The Speaker, House of Representative, Mr. Yakubu Dogara, on Tuesday in Abuja, said Nigeria’s real problem was lack of leadership and not corruption as widely claimed.
Dogara said this at a conference tagged “The Convergence 2.0: Leadership, Power, and Politics for Democracy Renewal’’, Nigeria’s largest gathering of elected young representatives, organized by the Not-Too-Young-To-Run Movement, NAN reports.
He said that Nigeria was plagued by a lot of challenges, ranging from being ranked as the third most dangerous countries of the world to terrorism, banditry, unemployment, the dearth of healthcare facilities, among others.
According to him, it is a clarion call of nation-building for the youths elected into parliament in the just-concluded elections to use their strength and population to fortify the nation.
“Nigeria’s real disease is lack of leadership; I disagree with all those who say our major national disease is financial corruption, rather, the real disease has been the absence of true leadership.
“This in turn breads moral corruption and wickedness.
“Get a true leader that solves moral corruption and wickedness; when that happens, you will search for financial corruption to no avail.
“Unfortunately, the leadership model we have practised so far is the kind of leadership that produces sycophants who are expected to serve their political godfathers and not the people.
“Our so-called leaders have mastered the art of political witchcraft so much so that if you are independent minded you are automatically disqualified.
“If for any reason you are picked then you have to surrender your soul for them to eat in small bites until you become their worshipper,’’ Dogara said.
He said that in the midst of “this pandemic sycophancy, the so-called godfathers expect the children to fit in and not to stand up to be counted or make a difference.’’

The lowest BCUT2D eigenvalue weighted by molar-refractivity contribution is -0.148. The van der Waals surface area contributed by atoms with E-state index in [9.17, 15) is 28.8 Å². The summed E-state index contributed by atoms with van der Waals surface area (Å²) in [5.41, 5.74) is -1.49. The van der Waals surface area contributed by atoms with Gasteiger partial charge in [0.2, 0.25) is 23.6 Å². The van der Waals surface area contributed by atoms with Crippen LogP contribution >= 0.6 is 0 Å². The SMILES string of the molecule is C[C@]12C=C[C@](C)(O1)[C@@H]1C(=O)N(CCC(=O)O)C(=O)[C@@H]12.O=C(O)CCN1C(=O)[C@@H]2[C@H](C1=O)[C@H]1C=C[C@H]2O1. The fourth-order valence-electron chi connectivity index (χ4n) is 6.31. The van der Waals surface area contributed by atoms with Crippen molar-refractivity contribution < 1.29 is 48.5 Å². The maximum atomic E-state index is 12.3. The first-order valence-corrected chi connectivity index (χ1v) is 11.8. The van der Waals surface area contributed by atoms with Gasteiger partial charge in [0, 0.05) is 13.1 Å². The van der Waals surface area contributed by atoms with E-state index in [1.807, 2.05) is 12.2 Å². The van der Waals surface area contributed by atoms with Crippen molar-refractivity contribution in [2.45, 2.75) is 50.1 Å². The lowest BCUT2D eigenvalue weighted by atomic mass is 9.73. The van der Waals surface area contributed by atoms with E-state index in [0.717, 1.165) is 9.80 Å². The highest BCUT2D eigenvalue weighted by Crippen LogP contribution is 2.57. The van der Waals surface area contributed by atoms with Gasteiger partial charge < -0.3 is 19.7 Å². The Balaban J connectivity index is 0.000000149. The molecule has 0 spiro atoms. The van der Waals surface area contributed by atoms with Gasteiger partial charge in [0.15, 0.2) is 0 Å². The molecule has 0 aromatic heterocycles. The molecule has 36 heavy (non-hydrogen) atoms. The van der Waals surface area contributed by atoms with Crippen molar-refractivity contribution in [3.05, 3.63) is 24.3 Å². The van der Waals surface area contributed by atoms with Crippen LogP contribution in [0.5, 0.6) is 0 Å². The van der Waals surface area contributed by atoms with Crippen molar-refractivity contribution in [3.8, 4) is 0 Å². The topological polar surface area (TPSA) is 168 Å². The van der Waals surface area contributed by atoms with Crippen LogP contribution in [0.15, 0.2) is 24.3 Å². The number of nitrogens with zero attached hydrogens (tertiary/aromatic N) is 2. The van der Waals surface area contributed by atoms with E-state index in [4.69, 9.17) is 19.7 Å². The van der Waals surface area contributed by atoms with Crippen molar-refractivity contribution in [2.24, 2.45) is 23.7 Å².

The speaker said that Nigeria needed leaders who would lead citizens to build a nation and serve others, not godfathers who demanded that they should be worshipped and served rather than serve the people.
“For you, trailblazers who carry the burden and the promises of a generation that must not fail, if you are ever going to get there, it must be on the wings of discipline that produces character.
“This is because without character, you cannot be men and women of influence and without influence you cannot change anything; character means that you cannot be separated from your word, a quality no godfather in history has ever possessed.
“Character is not only that your word is your bond but that you are actually what you pretend be, while godfathers always pretend to be something other than who they really are; leaders do not.
“Imagine where we will be as a nation if all these godfathers that litter the political landscape become what or who they pretend to be,’’ he said
Dogara urged the young politicians who would grow to become the leaders the nation was yearning for to be prepared to stand for the truth regardless of who was for or against it or even when the consequences were dire.
He advised them to be prepared to afflict themselves in order to bring comfort to the broken people and be reminded that true greatness only comes while serving others and not when serving themselves or godfathers.
The speaker urged them to practice an all-inclusive politics because politics meant reaching out to all and not to lose sight of the long-term goal of representing their people, state and country.
Earlier, Ms Cynthia Mbamalu, one of the conveners of the Not-Young-To-Run Movement, noted that after the Not-Young-To-Run Bill became law, youths vied for elective positions en masse.
Mbamalu said that in the 2019 elections, 41.8 per cent of youths contested for seats in the State Houses of Assembly and 27.4 per cent for the House of Representatives.
“Today, 340 days after the signing of the Not-Too-Young-To-Run law, we have 17 under-30 years who won their election into their respective state houses of assembly.
“Today, out of the 991 seats in the state houses of assembly, over 200 will be occupied by young elected lawmakers.
“This is our democracy taking shape, because we cannot talk about democracy without inclusion; this is progress made for youth, for Nigeria, and this is hope which we hold on to.’’
Mbamalu, however, decried the dearth of females in elected positions and urged the young parliamentarians to change the narrative with legislations that would empower women.